Deploying Diversity

Nowhere has diversity been more prominent than in this year's presidential election process thanks to the candidates: a septuagenarian (Sen. John McCain), an African-American (Sen. Barack Obama), a Hispanic (Governor Bill Richardson), a female (Sen. Hillary Clinton) and a Mormon (Gov. Mitt Romney). All of these individuals were qualified and brought a rich and innovative thought process to how to make this country and world better. Notably, the two leading Democratic candidates during the primary both were lawyers.

Diversity--a voluntary measure put into effect in workplaces, educational institutions, major corporations and businesses--is as needed today as it was 20 years ago. When it comes to diversity, the 2000 U.S. Census reveals that the legal profession lags behind all other professions. There are more minority doctors, engineers and civil service workers in the U.S. than there are minority lawyers. It is time for the legal profession to stop plodding around and pick up the pace.

Today, profitable companies understand the importance of selling their goods and services to diverse consumers across multiple platforms. For instance, cosmetic companies historically sold products targeting only Caucasian women. Once they realized that women of color also wear makeup, they started developing makeup to meet the needs of the untapped market. Thereby, they were able to increase their profits.

The evolution of the American grocery store is another great example of the impact of diversification. As a child growing up in the early 1980s, I remember being limited to a small selection of frozen food items such as Swanson TV dinners. Today, offerings are available from around the globe including Asian, Indian and Thai frozen food. Even the tastes of born-and-bred Americans reflect cultural differences such as Southern or Western cuisine.
By meeting the needs of its consumers, stores have been able to improve margins and satisfy the needs of its base.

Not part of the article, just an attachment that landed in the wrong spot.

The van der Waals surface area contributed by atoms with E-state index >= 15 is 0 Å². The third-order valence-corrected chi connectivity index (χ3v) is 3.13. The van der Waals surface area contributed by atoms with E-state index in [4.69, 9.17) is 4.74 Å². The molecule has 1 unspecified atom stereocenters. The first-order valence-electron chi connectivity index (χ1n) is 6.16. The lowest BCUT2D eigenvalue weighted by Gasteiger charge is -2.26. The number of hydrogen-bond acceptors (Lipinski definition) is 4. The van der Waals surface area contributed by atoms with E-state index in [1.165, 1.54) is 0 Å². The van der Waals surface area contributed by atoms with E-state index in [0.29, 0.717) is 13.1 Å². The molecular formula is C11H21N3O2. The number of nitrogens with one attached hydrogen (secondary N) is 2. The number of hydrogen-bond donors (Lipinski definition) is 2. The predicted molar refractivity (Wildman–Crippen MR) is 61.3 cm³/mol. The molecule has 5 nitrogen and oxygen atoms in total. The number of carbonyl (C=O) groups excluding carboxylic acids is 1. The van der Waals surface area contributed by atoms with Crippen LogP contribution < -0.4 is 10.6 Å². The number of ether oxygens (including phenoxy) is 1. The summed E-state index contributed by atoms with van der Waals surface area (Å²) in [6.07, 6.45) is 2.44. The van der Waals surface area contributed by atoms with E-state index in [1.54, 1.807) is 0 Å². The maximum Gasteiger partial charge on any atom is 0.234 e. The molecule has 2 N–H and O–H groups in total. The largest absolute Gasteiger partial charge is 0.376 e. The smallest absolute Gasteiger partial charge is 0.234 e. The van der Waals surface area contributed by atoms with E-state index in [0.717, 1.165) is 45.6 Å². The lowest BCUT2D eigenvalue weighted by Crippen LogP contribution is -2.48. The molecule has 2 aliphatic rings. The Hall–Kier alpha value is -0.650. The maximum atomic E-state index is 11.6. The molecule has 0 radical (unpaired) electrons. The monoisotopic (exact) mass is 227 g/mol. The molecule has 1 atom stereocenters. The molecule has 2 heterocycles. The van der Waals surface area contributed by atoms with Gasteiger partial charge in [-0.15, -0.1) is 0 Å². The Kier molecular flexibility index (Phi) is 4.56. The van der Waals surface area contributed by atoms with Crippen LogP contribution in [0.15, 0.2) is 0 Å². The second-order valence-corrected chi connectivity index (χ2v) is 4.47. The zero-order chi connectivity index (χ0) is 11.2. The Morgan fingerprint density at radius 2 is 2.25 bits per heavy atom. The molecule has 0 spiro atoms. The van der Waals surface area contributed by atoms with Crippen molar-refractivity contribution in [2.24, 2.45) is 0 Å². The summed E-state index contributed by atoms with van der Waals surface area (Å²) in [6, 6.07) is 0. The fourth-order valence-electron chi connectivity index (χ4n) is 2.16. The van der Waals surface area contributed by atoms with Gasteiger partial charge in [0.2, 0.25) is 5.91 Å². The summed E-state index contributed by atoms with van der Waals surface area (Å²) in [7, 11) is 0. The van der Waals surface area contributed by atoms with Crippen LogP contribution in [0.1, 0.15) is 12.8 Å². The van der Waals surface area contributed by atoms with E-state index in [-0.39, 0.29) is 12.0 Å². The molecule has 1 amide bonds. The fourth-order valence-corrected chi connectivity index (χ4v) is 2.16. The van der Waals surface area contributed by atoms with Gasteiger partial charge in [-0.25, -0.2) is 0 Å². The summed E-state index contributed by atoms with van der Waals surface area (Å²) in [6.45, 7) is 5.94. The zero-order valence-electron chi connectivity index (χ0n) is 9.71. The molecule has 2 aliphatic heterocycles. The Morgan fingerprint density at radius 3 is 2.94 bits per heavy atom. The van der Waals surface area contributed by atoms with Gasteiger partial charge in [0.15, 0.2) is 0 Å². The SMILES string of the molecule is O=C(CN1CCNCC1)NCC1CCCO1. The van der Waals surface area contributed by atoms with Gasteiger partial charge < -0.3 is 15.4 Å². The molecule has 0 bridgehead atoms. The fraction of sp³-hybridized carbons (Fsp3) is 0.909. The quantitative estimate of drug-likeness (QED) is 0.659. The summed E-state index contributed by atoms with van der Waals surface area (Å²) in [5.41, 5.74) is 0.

The legal profession should be no different. A diverse profession at the highest levels of decision making can create a business that is more relevant, competitive and satisfying to the customers. The bottom line is that law firms, major corporations and educational institutions must reflect the market at large, their clients and their clients' customers. Everyone in the legal field must work together to bring more diversity to the profession and stop the bleeding of the high attrition rates.

In a law firm or legal department, a lawyer can get the feel of the culture through observation alone. When the workplace is rich in diversity, the overpowering message is that all employees are valued and have a chance to go as far as their drive, initiative, creativity and aspirations will carry them. They can grow through mentorship from workers who can pull their coattails when they are erring or give them encouragement when they are excelling. A diverse workplace brings out the very best in everyone. It also inspires, energizes and motivates.

The bottom line is still money. When the legal department becomes a revolving door, money and time are lost by having to constantly train new workers. This results in a loss of work consistency and does not give employees enough time to buy into the company's goals and mission.

As the nation continues to become more diverse, companies interested in maximizing profits will need to step up to the plate, be counted and require accountability. It is mandatory that lawyers step up to the bar as leaders in augmenting the necessary changes to make diversity a reality. As the profession mandated with upholding the laws and assuring rights of constituents, the legal profession should be in the forefront for diversity implementation and serve as a model for the rest of the nation.

Laurie Robinson

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